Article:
Keep in mind these safety tips for you and your family while you are out having fun in the sun.

Hydration- As the temperature outside rises, drinking plenty of water is always important and can help prevent dehydration. To stay hydrated, follow the rule of 8×8: eight 8-ounce glasses of water a day. Be aware that you should drink more water when you are out in the sun. Remember to bring clean water with you on trips. Stream or lake water may look clean, but it can contain parasites that cause illness, such as Giardia. If you are traveling into the backcountry there are many options for preparing clean water if you cannot pack it in, such as carrying a water filtration pump, boiling the water, or treating the water with iodine tablets.

Water play- Lakes, rivers, streams, and hot springs are pleasant places to explore, but remember that safety precautions are needed when around water. Run-off rates will be high this year, and staying out of rivers and streams is the best policy. Strong currents and debris pose a significant risk to swimmers and floaters in our faster water ways, so officials are recommending that you enjoy calmer waterways this spring and summer. When near rivers and streams, maintain a safe distance and keep children away from the water. Keep children in your line of sight at all times. Use properly fitted life vests and floatation devices when visiting lakes, ponds, or swimming holes. Life vests save lives.

Keep your head above water when swimming or soaking in lakes, rivers, streams, and hot springs. Naegleria fowleri (AKA Brain Eating Ameba) is known to enter the body when untreated water enters the nose. Although extremely rare, 8 cases having been reported in a 55 year span in California (1967-2017). Since N. fowleri occurs naturally in the soil and untreated bodies of water and cannot be reliably tested for, it is better to err on the side of caution by keeping your head above water, especially in warm bodies of water like hot springs and the shallows of fresh water lakes that heat up in the sun. For more information about N. fowleri visit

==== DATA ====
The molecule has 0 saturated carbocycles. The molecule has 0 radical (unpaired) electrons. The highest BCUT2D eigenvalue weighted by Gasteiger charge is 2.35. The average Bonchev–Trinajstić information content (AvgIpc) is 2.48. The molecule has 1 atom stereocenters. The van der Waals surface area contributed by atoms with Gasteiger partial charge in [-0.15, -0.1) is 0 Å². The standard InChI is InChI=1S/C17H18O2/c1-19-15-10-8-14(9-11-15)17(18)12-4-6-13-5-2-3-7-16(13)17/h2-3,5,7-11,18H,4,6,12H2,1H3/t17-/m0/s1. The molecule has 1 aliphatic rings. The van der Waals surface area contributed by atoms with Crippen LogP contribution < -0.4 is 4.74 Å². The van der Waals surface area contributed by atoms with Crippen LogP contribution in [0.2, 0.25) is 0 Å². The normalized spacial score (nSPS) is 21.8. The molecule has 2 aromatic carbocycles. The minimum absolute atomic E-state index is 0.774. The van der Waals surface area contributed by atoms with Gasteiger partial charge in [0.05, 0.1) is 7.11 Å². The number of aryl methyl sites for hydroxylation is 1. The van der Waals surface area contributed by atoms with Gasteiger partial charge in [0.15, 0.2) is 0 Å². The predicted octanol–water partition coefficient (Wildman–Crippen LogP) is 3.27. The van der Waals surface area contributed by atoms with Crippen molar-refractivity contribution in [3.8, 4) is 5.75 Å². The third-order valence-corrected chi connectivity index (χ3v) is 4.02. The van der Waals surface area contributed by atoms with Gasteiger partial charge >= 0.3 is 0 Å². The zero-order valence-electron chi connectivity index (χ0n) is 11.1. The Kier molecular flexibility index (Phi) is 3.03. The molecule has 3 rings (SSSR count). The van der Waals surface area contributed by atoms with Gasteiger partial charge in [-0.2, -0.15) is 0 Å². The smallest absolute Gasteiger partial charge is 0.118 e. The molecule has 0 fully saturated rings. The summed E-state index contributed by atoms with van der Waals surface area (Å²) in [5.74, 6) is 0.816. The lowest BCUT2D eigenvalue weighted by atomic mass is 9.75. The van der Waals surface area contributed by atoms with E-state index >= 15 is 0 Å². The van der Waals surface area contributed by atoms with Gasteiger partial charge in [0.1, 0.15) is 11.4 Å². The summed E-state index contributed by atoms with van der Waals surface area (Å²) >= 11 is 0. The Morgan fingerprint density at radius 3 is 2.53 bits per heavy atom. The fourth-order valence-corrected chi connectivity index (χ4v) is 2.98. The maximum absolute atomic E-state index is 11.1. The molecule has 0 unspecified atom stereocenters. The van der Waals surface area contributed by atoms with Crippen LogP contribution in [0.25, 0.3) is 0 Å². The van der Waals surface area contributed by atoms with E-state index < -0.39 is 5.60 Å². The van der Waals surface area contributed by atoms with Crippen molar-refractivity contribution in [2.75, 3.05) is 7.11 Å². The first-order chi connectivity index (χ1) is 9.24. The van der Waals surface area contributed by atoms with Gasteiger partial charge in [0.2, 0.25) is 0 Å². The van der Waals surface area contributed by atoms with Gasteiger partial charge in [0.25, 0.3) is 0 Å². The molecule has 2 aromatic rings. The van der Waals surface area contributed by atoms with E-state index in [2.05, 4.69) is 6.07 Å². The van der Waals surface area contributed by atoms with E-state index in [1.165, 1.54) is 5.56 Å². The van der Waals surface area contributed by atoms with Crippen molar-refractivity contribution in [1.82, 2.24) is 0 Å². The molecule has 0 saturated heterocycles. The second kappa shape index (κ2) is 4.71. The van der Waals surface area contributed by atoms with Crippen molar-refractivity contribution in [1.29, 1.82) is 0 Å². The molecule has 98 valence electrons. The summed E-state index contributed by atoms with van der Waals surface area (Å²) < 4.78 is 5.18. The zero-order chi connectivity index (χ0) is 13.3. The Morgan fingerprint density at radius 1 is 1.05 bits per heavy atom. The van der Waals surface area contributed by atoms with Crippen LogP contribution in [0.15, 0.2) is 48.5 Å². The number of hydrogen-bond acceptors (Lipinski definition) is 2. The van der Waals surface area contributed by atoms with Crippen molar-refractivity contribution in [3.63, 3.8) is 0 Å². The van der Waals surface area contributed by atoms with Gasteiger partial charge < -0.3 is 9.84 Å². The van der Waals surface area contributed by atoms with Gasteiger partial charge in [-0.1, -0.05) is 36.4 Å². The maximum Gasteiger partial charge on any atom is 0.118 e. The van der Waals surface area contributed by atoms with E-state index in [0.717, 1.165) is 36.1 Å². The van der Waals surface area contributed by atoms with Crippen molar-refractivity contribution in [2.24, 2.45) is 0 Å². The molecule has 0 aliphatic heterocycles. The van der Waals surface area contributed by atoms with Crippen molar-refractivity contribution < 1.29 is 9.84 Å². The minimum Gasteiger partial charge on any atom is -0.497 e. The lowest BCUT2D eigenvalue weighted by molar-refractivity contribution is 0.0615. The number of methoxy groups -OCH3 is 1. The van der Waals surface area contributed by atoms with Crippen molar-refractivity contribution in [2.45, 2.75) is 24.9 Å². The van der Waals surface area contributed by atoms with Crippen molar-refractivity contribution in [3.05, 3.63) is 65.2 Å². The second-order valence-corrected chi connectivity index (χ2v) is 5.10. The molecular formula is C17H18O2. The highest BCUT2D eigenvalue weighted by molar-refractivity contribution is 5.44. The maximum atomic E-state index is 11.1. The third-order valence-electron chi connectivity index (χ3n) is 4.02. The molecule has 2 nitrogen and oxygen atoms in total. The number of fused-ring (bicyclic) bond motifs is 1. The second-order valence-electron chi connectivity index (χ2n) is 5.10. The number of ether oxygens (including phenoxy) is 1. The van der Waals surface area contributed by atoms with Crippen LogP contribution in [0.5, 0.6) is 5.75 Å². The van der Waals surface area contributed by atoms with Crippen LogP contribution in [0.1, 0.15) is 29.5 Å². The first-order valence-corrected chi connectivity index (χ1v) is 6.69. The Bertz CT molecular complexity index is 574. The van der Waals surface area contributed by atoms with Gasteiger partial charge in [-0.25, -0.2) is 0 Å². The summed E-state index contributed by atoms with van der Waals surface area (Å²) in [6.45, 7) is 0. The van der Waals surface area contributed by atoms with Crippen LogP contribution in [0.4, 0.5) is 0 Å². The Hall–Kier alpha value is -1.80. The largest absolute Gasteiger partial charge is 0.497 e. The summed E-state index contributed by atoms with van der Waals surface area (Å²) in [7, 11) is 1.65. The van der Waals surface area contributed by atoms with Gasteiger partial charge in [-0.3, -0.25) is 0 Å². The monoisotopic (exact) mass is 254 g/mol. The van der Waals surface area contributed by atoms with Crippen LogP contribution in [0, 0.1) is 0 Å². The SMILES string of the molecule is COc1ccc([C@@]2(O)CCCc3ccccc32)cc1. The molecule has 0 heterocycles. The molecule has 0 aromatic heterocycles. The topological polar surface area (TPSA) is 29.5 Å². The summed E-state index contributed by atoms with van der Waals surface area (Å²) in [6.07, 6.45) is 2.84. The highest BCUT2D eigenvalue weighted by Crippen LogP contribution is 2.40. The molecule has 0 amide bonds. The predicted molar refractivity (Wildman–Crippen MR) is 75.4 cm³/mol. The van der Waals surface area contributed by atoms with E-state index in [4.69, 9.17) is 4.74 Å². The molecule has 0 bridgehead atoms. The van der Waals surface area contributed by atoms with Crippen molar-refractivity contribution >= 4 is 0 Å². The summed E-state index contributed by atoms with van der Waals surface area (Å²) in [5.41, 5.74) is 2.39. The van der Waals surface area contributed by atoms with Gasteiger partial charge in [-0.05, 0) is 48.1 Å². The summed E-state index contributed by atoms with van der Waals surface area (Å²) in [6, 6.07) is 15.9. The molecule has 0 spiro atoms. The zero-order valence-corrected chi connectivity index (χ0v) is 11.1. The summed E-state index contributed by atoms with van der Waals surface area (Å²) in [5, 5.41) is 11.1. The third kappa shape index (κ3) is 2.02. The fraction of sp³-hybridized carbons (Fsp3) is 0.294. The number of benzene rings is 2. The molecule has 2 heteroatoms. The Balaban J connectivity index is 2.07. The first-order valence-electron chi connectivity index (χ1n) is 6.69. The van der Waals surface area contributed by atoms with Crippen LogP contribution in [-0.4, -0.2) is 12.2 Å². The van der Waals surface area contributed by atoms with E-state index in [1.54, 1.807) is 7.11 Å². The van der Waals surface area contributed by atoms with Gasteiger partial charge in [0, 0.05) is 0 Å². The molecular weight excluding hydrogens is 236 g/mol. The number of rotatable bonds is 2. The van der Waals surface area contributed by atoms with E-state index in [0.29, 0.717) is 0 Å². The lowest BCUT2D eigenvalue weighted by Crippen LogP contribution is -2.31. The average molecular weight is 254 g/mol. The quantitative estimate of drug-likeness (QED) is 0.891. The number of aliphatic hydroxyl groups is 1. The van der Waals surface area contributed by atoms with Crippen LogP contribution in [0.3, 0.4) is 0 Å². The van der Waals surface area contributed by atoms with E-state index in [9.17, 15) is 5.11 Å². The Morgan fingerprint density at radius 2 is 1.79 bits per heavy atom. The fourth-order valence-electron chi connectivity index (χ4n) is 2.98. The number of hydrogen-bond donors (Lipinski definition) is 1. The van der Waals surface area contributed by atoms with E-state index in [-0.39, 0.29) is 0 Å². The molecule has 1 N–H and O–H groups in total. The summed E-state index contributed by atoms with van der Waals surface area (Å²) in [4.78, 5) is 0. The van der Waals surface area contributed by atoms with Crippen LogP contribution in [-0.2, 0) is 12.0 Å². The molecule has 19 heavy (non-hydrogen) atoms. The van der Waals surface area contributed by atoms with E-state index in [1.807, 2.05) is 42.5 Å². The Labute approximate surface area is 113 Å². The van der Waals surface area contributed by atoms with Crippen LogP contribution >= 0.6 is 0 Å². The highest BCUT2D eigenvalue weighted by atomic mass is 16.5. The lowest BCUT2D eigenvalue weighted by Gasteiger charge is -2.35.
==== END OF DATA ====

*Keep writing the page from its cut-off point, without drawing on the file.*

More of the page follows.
Insects- Some insects are known to carry illnesses, such as West Nile virus in mosquitoes and Lyme disease carried by ticks. Others may cause allergic reactions, such as bees. Using insect repellant, carrying an EpiPen when someone in the group has a known anaphylactic response to insect bites, and assessing you and your children for bites or ticks after a day out in the wilderness are important steps to take.

When using bug repellant:

  • Use and follow the label of an EPA-registered insect repellent that includes one of the following active ingredients: DEET, Picaridin, IR3535, oil of lemon eucalyptus (OLE), Para-menthane-diol (PMD), or 2-undecanone. EPA-registered insect repellents are proven to be safe and effective, even for pregnant and breastfeeding women when used as directed.
  • Do not use insect repellent on babies younger than 2 months old. Instead, dress them in clothing that covers their arms and leg and use covers over strollers and baby carriers.
  • Adults should spray insect repellent onto their hands and rub onto child’s face. Don’t apply repellent to child’s hands, eyes, mouth or irritated skin.
  • Wear Long-sleeved shirts and long pants for additional protection.